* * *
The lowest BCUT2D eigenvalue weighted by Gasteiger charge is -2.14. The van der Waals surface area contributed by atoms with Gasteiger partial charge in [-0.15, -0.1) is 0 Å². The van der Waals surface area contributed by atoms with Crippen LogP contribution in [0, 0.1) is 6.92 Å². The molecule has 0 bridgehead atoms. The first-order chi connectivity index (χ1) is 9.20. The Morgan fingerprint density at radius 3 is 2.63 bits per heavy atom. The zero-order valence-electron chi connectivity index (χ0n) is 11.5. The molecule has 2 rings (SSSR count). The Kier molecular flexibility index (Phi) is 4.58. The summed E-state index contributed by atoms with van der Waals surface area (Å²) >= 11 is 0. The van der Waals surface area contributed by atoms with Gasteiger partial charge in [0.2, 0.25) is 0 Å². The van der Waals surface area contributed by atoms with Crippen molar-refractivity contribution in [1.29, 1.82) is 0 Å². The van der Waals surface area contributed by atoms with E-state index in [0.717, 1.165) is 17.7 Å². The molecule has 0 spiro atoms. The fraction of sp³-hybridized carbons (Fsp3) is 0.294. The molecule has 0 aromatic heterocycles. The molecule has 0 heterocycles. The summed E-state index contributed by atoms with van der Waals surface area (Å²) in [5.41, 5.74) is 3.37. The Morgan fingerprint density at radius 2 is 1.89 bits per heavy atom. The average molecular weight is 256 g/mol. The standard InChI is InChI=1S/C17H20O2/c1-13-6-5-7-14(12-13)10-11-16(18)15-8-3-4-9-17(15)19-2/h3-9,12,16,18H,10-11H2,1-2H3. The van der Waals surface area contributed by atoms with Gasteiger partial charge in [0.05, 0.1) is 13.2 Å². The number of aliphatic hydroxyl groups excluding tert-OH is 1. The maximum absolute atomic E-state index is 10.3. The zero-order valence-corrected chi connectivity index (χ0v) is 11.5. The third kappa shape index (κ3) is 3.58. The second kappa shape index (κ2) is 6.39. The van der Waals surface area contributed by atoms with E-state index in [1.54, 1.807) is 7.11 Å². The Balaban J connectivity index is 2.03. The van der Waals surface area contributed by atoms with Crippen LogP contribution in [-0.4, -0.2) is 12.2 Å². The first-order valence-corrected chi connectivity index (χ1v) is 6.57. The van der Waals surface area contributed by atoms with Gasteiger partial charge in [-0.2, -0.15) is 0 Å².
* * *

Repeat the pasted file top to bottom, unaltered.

The lowest BCUT2D eigenvalue weighted by Gasteiger charge is -2.14. The van der Waals surface area contributed by atoms with Gasteiger partial charge in [-0.15, -0.1) is 0 Å². The van der Waals surface area contributed by atoms with Crippen LogP contribution in [0, 0.1) is 6.92 Å². The molecule has 0 bridgehead atoms. The first-order chi connectivity index (χ1) is 9.20. The Morgan fingerprint density at radius 3 is 2.63 bits per heavy atom. The zero-order valence-electron chi connectivity index (χ0n) is 11.5. The molecule has 2 rings (SSSR count). The Kier molecular flexibility index (Phi) is 4.58. The summed E-state index contributed by atoms with van der Waals surface area (Å²) >= 11 is 0. The van der Waals surface area contributed by atoms with Gasteiger partial charge in [0.2, 0.25) is 0 Å². The van der Waals surface area contributed by atoms with Crippen molar-refractivity contribution in [1.29, 1.82) is 0 Å². The van der Waals surface area contributed by atoms with E-state index in [0.717, 1.165) is 17.7 Å². The molecule has 0 spiro atoms. The fraction of sp³-hybridized carbons (Fsp3) is 0.294. The molecule has 0 aromatic heterocycles. The molecule has 0 heterocycles. The summed E-state index contributed by atoms with van der Waals surface area (Å²) in [5.41, 5.74) is 3.37. The Morgan fingerprint density at radius 2 is 1.89 bits per heavy atom. The average molecular weight is 256 g/mol. The standard InChI is InChI=1S/C17H20O2/c1-13-6-5-7-14(12-13)10-11-16(18)15-8-3-4-9-17(15)19-2/h3-9,12,16,18H,10-11H2,1-2H3. The van der Waals surface area contributed by atoms with Gasteiger partial charge in [0.05, 0.1) is 13.2 Å². The number of aliphatic hydroxyl groups excluding tert-OH is 1. The maximum absolute atomic E-state index is 10.3. The zero-order valence-corrected chi connectivity index (χ0v) is 11.5. The third kappa shape index (κ3) is 3.58. The second kappa shape index (κ2) is 6.39. The van der Waals surface area contributed by atoms with E-state index in [1.54, 1.807) is 7.11 Å². The Balaban J connectivity index is 2.03. The van der Waals surface area contributed by atoms with Crippen LogP contribution in [-0.4, -0.2) is 12.2 Å². The first-order valence-corrected chi connectivity index (χ1v) is 6.57. The van der Waals surface area contributed by atoms with Gasteiger partial charge in [-0.2, -0.15) is 0 Å².